GRAND RAPIDS, Mich. (WOOD) — Mel Trotter Ministries is preparing to open its new overflow shelter in downtown Grand Rapids.
The space will have a maximum capacity of 75 beds and will serve the area when the primary shelter is full.
Dennis Van Kampen, the CEO of the nonprofit, says the location at Division Street and Cherry Street Southeast has been under construction for the past two months.
“That has entailed so many contractors and our facilities team at Mel Trotter coming together to build bathrooms that are ADA accessible and to create a space that is welcoming and inviting,” Van Kampen said.
A mobile shower unit provided services at its previous overflow location, but the new space has one installed in the building. The site will also have storage space available.
The project cost around $500,000 to convert the space into a shelter and the organization has a one-year lease with options to extend.
Beth Fisher, Mel Trotter’s Chief Advancement Officer, says the space should meet the need this winter.
“We believe that based on what we learned last year during the pandemic that this will suffice for the need this year as well, but going forward we just hope to continue to help people out of their journey of homelessness,” Fisher said.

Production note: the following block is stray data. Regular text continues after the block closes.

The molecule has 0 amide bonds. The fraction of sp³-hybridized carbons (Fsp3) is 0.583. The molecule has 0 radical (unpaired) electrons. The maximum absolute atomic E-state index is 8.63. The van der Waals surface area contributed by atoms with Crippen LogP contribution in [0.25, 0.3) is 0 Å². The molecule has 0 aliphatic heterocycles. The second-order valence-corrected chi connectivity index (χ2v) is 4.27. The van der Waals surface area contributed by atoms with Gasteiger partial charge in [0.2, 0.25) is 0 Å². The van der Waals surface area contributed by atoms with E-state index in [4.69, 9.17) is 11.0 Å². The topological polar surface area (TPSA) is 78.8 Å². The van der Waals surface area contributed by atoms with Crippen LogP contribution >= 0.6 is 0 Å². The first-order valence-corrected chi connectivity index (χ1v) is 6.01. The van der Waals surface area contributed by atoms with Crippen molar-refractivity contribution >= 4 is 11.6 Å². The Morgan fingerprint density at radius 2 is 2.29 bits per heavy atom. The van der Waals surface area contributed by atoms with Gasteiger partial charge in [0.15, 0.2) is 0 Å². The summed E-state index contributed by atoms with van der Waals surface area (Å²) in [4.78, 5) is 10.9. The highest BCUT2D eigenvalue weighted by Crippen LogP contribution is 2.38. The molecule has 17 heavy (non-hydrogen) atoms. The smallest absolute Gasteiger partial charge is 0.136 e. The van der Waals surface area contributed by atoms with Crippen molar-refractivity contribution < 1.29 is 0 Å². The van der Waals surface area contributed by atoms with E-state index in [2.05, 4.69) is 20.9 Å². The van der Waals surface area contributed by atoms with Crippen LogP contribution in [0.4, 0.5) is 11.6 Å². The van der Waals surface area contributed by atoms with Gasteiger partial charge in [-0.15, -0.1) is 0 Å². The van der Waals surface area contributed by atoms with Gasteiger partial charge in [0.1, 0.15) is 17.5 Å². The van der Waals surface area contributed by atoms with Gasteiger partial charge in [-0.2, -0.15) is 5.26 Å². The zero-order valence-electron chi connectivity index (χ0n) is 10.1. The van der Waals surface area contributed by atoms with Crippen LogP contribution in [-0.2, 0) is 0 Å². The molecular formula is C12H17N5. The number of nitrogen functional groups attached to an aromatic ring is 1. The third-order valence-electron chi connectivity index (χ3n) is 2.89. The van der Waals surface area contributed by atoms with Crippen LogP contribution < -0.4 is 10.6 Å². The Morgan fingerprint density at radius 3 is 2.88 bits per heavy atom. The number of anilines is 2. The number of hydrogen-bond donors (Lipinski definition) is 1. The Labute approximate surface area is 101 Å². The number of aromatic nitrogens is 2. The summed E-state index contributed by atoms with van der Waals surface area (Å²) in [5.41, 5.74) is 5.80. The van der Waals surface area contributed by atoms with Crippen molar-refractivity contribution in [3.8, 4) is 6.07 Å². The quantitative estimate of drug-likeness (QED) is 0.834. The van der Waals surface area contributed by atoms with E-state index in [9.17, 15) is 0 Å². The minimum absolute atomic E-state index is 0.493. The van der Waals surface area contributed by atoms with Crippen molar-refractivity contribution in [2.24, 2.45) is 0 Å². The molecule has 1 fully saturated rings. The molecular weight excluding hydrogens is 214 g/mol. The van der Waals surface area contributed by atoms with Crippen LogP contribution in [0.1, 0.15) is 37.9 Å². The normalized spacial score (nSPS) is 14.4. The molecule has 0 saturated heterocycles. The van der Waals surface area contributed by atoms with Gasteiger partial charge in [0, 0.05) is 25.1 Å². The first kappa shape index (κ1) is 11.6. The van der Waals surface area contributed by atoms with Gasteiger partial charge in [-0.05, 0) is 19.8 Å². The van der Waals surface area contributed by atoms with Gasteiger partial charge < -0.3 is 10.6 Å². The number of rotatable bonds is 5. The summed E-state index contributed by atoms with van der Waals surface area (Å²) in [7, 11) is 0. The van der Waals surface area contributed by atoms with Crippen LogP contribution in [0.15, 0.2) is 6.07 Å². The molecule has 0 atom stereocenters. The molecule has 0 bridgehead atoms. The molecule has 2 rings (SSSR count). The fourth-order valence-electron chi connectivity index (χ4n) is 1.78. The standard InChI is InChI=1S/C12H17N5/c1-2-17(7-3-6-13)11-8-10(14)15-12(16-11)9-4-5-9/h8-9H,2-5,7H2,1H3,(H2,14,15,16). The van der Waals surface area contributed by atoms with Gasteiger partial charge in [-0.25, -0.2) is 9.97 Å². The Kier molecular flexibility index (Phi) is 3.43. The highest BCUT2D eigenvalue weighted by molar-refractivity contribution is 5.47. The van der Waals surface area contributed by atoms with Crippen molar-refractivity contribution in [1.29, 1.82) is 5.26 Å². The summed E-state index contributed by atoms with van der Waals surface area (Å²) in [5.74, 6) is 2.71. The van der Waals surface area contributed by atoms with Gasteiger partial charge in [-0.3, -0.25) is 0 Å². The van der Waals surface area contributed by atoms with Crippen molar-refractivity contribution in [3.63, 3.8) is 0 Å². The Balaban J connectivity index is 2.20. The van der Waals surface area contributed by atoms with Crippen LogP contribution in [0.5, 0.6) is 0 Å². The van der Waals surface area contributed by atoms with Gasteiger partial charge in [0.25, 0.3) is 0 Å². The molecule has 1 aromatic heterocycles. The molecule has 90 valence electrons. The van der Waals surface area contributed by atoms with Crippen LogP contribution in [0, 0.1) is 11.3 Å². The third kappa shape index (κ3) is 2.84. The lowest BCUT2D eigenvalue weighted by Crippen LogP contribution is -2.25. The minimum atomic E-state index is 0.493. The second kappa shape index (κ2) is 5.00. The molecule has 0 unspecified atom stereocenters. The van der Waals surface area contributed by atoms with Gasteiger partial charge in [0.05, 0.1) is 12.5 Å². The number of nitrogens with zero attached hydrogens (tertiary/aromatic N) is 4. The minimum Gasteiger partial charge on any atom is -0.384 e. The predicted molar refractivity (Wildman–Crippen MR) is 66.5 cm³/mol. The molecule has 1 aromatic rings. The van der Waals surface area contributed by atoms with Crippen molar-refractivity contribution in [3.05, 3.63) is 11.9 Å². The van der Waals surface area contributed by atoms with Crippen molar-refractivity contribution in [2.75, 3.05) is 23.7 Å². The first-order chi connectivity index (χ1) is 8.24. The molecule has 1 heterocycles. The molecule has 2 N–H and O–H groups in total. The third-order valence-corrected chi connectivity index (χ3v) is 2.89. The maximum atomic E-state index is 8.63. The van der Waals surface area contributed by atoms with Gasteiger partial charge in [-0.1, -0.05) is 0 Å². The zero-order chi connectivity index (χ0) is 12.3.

Heartside Ministries is relocating to the space and will also provide services.
“They have a day center so people can come in. They can get coffee, they can talk to a case manager,” Van Kampen said.
The overflow shelter will cost about $1.5 million to run for the year, according to Fisher.
The city of Grand Rapids, Kent County, Guiding Light and private donations are helping cover the cost.
“We have to shelter fewer people at Mel Trotter due to social distancing and things like that so that makes the overflow absolutely necessary and we believe that this is gonna meet the need,” Van Kampen said.
The shelter is grateful the space will be finished as the area begins to see more temperatures below freezing.
“We know that with the barriers that we have at our facility in this time of year that a place like this is very necessary so that people are safe and sheltered and out of the cold and so this is definitely a very necessary space to have,” Fisher said.
The new overflow space officially opens at 8 a.m. Wednesday morning.